And he became expendable because he's a remnant of a bygone era -- one in which the state was Balkanized and was just one mafia competing with various others. Today, Russia is still a mafia state -- but the state is the only mafia that matters. The functions Barsukov and the Tambov Gang fulfilled in the 1990s have been reclaimed by the authorities.

Likewise, perhaps sometime down the road -- it may take 16 years; it may take less; it may take more -- the truth about who ordered Nemtsov's assassination will finally come out. It will come out if and when the politics change and the contractor, be it Ramzan Kadyrov or somebody else, becomes expendable.

By then, of course, the Nemtsov assassination will have largely faded from memory-- like the Starovoitova assassination has today. Its shock and significance will be largely forgotten.

And of course, there will be new shocking contract killings ordered by the new untouchables. And they too will get away with murder -- until they become expendable too. And on and on it will go.

-- Brian Whitmore

Tags:Galina Starovoitova, Nemtsov assassination, Russian organized crime


Video The Daily Vertical: The Great Disconnect

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April 01, 2015
The Daily Vertical is a video primer for Russia-watchers that appears Monday through Friday. Viewers can suggest topics via Twitter @PowerVertical or on the Power Vertical Facebook page.

The Daily Vertical is a video primer for Russia-watchers that appears Monday through Friday. Viewers can suggest topics via Twitter @PowerVertical or on the Power Vertical Facebook page.


Video The Daily Vertical: A Godfather Fingered

The Daily Vertical: A Godfather Fingeredi
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March 31, 2015
The Daily Vertical is a video primer for Russia-watchers that appears Monday through Friday. Viewers can suggest topics via Twitter @PowerVertical or on the Power Vertical Facebook page.

The Daily Vertical is a video primer for Russia-watchers that appears Monday through Friday. Viewers can suggest topics via Twitter @PowerVertical or on the Power Vertical Facebook page.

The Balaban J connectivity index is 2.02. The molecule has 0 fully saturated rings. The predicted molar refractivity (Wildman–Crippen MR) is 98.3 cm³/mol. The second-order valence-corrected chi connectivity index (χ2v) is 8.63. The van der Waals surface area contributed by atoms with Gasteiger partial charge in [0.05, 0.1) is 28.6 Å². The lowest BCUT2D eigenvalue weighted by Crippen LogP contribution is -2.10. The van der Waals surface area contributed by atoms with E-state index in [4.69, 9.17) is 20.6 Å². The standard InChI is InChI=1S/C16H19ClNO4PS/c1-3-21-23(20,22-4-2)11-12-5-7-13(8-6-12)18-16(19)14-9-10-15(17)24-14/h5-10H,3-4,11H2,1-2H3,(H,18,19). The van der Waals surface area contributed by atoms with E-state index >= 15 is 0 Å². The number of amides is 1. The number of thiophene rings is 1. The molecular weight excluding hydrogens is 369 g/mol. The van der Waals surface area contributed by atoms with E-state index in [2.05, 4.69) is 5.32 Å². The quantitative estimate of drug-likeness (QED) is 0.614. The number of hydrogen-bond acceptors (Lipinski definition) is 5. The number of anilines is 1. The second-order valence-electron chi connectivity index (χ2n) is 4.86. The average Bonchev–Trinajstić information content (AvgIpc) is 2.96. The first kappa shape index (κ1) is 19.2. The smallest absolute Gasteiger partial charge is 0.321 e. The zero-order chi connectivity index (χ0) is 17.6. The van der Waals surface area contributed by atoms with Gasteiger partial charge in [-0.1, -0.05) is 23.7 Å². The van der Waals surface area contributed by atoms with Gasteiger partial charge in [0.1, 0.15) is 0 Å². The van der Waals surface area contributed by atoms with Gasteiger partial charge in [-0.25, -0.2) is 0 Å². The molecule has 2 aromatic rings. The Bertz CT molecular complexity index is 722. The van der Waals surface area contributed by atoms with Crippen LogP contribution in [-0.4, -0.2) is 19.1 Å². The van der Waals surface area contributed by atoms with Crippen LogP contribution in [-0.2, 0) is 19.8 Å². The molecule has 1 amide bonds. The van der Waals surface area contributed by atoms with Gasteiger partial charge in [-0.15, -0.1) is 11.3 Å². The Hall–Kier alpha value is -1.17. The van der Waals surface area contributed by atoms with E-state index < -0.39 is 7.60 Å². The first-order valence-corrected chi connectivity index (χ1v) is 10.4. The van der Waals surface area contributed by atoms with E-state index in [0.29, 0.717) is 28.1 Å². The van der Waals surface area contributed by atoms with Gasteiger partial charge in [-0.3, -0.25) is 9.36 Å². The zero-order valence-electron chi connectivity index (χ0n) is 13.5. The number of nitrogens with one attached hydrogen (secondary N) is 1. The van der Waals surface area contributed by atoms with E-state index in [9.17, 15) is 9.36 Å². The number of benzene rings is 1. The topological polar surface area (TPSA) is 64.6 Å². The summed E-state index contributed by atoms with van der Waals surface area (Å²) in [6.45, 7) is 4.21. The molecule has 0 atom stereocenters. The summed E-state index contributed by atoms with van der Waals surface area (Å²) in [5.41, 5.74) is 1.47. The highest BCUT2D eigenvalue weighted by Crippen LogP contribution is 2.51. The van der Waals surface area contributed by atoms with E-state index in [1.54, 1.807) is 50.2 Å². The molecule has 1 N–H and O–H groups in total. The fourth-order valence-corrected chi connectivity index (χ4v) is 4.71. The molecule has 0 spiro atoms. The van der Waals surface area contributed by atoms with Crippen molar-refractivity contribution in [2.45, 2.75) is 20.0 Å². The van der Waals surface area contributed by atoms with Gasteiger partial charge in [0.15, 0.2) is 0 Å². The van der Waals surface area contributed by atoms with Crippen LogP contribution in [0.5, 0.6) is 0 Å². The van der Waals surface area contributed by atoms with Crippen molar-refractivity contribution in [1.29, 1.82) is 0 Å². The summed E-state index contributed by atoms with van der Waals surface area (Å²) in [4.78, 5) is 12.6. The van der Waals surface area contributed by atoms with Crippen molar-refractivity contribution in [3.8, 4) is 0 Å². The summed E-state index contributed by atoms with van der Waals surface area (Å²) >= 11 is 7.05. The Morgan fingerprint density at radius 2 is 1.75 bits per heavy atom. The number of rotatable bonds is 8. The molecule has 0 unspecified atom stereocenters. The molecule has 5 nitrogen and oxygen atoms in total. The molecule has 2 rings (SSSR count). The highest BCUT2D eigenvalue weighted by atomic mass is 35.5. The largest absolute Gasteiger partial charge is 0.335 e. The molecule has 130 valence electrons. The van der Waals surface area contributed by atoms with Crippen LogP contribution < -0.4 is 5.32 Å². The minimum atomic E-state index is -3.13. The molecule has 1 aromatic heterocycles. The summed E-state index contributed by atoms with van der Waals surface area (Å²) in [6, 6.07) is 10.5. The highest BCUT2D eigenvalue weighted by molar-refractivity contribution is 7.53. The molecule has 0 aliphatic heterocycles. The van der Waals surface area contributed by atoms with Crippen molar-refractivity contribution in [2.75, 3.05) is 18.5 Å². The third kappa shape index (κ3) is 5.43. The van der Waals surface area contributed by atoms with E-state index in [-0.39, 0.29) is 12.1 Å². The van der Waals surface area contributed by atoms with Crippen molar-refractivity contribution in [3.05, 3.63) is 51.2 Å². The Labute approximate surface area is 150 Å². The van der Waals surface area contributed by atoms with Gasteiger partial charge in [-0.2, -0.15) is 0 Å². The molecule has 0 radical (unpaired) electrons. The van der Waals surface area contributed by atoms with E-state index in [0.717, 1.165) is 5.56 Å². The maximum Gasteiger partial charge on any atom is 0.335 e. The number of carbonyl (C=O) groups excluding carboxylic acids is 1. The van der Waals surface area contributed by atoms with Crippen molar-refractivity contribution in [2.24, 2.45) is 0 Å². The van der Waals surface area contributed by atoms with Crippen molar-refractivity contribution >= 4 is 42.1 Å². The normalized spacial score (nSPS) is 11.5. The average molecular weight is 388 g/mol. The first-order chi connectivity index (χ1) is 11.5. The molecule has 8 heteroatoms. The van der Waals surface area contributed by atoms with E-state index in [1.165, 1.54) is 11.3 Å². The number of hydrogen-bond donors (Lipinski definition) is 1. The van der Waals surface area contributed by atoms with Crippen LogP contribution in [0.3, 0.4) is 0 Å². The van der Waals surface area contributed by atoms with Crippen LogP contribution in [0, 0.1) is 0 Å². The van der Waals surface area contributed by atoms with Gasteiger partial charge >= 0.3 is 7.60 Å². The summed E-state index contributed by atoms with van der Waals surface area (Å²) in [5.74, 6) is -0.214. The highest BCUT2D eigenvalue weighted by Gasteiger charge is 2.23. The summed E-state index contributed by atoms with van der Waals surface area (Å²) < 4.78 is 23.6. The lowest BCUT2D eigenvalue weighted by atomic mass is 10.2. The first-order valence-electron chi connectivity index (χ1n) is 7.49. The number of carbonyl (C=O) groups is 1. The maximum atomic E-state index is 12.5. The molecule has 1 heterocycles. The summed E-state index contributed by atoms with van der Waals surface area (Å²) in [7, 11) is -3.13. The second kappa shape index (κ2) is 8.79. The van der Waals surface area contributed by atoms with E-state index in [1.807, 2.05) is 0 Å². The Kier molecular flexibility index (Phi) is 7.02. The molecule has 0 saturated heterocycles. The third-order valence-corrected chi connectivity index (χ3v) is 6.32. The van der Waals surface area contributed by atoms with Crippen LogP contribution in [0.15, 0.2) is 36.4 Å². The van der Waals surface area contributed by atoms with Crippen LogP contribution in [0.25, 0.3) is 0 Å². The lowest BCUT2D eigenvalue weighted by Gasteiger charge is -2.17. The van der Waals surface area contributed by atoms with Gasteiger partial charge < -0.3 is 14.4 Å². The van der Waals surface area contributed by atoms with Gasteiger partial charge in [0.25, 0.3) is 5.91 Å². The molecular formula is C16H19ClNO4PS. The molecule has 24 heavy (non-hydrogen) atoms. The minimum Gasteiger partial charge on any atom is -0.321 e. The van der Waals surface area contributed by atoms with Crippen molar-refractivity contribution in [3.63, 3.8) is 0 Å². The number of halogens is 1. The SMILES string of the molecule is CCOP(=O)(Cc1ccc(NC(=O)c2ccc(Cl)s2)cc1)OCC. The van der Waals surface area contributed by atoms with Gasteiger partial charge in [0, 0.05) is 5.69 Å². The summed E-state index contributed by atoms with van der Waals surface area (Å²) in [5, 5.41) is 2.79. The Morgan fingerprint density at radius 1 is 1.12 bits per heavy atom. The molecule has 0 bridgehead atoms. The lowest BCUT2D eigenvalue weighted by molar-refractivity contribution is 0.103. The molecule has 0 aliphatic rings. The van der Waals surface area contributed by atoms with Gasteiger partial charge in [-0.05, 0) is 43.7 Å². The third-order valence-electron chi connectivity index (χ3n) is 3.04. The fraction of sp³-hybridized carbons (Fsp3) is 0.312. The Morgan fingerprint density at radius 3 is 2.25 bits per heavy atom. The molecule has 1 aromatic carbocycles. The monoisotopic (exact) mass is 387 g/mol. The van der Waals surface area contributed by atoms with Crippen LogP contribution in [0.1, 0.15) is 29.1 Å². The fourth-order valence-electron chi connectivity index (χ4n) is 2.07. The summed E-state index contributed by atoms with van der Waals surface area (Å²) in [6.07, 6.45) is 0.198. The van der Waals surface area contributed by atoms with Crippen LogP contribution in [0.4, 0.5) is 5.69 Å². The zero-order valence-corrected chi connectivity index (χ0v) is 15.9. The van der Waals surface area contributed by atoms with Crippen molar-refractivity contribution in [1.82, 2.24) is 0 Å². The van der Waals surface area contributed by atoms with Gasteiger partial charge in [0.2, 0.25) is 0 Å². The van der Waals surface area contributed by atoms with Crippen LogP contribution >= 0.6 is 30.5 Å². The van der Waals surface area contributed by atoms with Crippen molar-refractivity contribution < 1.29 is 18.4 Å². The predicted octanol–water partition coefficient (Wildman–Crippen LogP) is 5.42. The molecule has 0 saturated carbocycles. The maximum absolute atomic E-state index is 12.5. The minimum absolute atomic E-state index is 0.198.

Video The Daily Vertical: The Kolomoyskiy Point

The Daily Vertical: The Kolomoyskiy Pointi
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March 30, 2015
The Daily Vertical is a video primer for Russia-watchers that appears Monday through Friday. Viewers can suggest topics via Twitter @PowerVertical or on the Power Vertical Facebook page.

The Daily Vertical is a video primer for Russia-watchers that appears Monday through Friday. Viewers can suggest topics via Twitter @PowerVertical or on the Power Vertical Facebook page.


Audio Podcast: Can Ukraine's Oligarchs Be Housebroken?

Poroshenko (center) and the oligarchs: Rinat Akhmetiv (top left), Dmytro Firtash (top right), Viktor Pinchuk (bottom left), Ihor Kolomoyskiy (bottom right)

They got obscenely rich in the post-Soviet chaos. They leveraged their political contacts into wealth. And they leveraged their wealth into more political power.

The most powerful among them are Russian-speakers. But when the Russia-Ukraine conflict erupted, many sided with Kyiv. And they expected to be rewarded.

Ukrainian President Petro Poroshenko's decision this week to sack Ihor Kolomoyskiy as governor of Dnipropetrovsk marks a new chapter in the Ukrainian authorities' relationship with the country's oligarchs.

It also heralds the start of a tricky, dangerous, and perilous stage in Ukraine's post-Euromaidan efforts to build a law-based state.

On this week's Power Vertical Podcast, we look at Ukraine's struggle to rein in its oligarchs against the backdrop of its conflict with Russia.

Joining me are Rostyslav Khotyn of RFE/RL's Ukrainian Service and Taras Kuzio, a senior research associate for the Canadian Institute for Ukrainian Studies at the University of Alberta.